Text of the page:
Gold markets had a rather noisy day during the trading session on Thursday as the ECB had an interest rate decision and of course press conference following that decision. This volatility of course would not have been a huge surprise, mainly because the EUR/USD pair will be crucial when it comes to where the US dollar goes, which by a knock on effect is a major driver of where gold goes.
As central banks around the world look ready to continue to show signs of quantitative easing and liquefying the markets, it makes a significant amount of sense to expect gold to rally as people are looking for a way to keep their wealth. The gold market is one of the first places people look to get involved in when the US dollar falls, as it does tend to have an inverse correlation.
Looking at this chart, there is a major uptrend line just underneath, which should continue to offer a lot of support. Ultimately, this is a market that not only has support here this trendline, but also at the $1400 level underneath that extends down to the $1390 level. All things being equal I think that we should find plenty of support in that area, so I would be a bit surprised to see a break down through it. If we did get that move, then it opens up the door to much lower levels, perhaps even the $1350 level which is the scene of a gap.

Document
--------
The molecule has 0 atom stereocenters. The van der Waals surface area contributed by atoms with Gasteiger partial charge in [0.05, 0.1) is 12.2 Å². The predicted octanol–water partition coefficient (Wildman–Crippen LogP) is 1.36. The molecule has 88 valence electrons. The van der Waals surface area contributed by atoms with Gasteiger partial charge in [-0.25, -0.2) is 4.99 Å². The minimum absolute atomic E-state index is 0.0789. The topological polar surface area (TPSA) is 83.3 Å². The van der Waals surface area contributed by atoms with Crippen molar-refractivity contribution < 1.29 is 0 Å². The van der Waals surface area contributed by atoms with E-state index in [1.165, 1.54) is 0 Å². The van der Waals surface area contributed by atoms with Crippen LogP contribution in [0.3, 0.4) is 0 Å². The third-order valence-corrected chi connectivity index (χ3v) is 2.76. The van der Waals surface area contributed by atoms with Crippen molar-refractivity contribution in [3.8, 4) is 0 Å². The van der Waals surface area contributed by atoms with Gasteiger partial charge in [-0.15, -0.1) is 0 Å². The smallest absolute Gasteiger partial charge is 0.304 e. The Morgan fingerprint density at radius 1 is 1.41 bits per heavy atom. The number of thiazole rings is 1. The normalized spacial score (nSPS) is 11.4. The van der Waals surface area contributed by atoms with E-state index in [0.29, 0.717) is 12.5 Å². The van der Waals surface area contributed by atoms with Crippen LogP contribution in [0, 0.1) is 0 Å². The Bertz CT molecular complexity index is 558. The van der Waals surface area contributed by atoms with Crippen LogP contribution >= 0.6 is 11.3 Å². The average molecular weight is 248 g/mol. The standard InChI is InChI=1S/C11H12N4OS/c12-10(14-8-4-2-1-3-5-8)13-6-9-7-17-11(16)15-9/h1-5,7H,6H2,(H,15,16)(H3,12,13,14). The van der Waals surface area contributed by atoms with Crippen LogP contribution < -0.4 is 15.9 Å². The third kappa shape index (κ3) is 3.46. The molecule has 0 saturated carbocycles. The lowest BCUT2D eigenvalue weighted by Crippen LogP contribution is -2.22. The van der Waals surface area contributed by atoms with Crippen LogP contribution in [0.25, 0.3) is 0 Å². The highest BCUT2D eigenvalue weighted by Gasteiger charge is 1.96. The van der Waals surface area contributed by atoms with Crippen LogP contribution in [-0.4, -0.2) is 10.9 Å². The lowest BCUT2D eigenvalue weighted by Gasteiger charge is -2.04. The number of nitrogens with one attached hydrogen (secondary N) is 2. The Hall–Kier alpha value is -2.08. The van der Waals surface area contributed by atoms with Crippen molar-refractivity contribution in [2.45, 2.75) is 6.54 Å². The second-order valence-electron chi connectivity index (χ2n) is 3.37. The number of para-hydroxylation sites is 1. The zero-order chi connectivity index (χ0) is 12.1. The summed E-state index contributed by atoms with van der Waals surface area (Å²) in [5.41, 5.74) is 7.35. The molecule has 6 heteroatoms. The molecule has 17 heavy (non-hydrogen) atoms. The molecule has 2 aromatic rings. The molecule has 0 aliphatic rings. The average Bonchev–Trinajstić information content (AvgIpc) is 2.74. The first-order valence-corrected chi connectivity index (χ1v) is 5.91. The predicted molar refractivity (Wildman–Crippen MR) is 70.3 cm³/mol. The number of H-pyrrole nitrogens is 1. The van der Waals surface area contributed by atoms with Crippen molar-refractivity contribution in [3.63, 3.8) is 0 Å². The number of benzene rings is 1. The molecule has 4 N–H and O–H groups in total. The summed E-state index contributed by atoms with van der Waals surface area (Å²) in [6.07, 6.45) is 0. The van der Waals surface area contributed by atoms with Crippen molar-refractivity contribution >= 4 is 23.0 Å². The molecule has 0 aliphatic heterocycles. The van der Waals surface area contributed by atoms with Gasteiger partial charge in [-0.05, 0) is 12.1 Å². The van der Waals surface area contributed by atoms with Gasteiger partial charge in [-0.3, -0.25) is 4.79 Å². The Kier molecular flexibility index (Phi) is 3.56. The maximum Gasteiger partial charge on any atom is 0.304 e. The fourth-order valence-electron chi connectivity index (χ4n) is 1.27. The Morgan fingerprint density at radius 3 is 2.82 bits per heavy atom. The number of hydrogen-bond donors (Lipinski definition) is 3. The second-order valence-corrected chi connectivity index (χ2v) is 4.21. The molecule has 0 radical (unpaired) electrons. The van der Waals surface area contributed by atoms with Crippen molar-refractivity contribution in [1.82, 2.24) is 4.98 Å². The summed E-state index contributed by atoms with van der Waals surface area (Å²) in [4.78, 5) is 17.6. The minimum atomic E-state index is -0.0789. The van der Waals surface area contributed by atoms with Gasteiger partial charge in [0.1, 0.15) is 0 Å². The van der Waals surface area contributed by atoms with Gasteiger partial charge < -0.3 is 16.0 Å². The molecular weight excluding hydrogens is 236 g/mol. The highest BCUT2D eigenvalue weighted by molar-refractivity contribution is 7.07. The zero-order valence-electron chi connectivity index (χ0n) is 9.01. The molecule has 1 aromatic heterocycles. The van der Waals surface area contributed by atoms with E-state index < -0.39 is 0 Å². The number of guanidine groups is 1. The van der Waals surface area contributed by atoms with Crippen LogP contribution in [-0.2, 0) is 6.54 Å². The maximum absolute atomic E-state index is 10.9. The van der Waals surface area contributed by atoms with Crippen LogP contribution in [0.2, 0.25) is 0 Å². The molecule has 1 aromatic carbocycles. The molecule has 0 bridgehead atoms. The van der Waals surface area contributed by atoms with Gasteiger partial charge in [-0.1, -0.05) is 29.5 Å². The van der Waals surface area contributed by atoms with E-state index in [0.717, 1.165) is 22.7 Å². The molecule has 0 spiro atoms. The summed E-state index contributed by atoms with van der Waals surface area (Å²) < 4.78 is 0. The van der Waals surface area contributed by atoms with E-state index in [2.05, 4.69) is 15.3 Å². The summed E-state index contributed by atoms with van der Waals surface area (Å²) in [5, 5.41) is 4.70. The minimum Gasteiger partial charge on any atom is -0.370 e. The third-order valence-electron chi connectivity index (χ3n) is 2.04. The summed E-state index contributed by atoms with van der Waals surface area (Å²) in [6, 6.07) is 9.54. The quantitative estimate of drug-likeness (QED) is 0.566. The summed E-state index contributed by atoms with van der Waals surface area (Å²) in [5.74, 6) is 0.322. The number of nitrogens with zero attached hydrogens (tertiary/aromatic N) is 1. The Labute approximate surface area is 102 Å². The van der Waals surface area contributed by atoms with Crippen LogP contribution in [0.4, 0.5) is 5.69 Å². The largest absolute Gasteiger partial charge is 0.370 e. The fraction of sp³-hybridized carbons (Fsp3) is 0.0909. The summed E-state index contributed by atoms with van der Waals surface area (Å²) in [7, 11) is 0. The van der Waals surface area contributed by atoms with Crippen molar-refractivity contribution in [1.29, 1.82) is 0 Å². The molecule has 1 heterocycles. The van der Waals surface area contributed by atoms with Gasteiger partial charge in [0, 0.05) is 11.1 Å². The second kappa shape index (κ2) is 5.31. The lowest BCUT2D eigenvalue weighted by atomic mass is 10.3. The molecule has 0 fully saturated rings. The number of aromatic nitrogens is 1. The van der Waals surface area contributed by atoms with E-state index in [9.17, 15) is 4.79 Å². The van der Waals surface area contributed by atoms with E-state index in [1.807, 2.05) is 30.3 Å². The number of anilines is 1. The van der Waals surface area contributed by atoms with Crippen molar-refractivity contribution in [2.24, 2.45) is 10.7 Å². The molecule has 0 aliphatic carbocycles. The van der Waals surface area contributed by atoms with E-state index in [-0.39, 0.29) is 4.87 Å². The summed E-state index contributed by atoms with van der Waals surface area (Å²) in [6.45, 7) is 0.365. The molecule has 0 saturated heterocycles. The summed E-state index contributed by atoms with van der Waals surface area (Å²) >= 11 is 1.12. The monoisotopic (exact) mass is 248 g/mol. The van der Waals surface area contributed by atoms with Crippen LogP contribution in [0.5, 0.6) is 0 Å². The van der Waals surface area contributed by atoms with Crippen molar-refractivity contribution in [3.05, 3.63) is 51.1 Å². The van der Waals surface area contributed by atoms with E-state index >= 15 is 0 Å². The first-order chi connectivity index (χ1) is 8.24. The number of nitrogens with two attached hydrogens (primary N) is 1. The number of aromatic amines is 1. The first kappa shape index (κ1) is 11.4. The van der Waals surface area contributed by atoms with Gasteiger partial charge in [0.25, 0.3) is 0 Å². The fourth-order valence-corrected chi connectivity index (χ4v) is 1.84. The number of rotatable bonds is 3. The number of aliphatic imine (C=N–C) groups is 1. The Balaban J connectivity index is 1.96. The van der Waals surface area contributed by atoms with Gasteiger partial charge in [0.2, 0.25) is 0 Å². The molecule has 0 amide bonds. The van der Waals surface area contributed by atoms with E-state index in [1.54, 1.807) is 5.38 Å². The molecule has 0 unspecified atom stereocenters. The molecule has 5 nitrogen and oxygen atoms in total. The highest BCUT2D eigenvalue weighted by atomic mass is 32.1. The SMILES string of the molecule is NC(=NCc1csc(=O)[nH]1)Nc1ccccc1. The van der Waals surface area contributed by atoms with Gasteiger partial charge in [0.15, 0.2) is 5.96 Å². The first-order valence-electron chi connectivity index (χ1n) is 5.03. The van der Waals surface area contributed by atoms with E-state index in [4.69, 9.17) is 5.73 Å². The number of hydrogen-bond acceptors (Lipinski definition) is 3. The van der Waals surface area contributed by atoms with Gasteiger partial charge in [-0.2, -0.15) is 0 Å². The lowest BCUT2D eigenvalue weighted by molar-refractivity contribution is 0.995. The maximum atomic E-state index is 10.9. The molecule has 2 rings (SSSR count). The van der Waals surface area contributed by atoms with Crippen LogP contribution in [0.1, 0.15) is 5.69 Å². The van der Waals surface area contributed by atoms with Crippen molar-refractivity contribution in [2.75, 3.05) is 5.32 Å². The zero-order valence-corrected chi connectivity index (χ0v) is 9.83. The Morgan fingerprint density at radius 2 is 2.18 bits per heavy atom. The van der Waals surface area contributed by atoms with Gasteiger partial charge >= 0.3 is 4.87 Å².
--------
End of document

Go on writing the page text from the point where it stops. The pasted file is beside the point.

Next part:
All things being equal though, I do think that we break to the upside and I believe that the market will continue to find plenty of reasons to rally, if nothing else just because of the Federal Reserve and its perceived rate cuts coming rather soon. Ultimately, I do believe that precious metals in general grind higher and that gold will go looking towards the $1450 level. If we can break above there, the market will probably go looking towards the $1500 level, which obviously will attract a lot of attention. This is a major level on charts longer term, so obviously if we can get to that point it’s very likely that we will see a lot of noise. Ultimately though, I do believe that we will eventually find enough strength to break above there as well, as we continue to have plenty of reasons to think that central banks stay soft.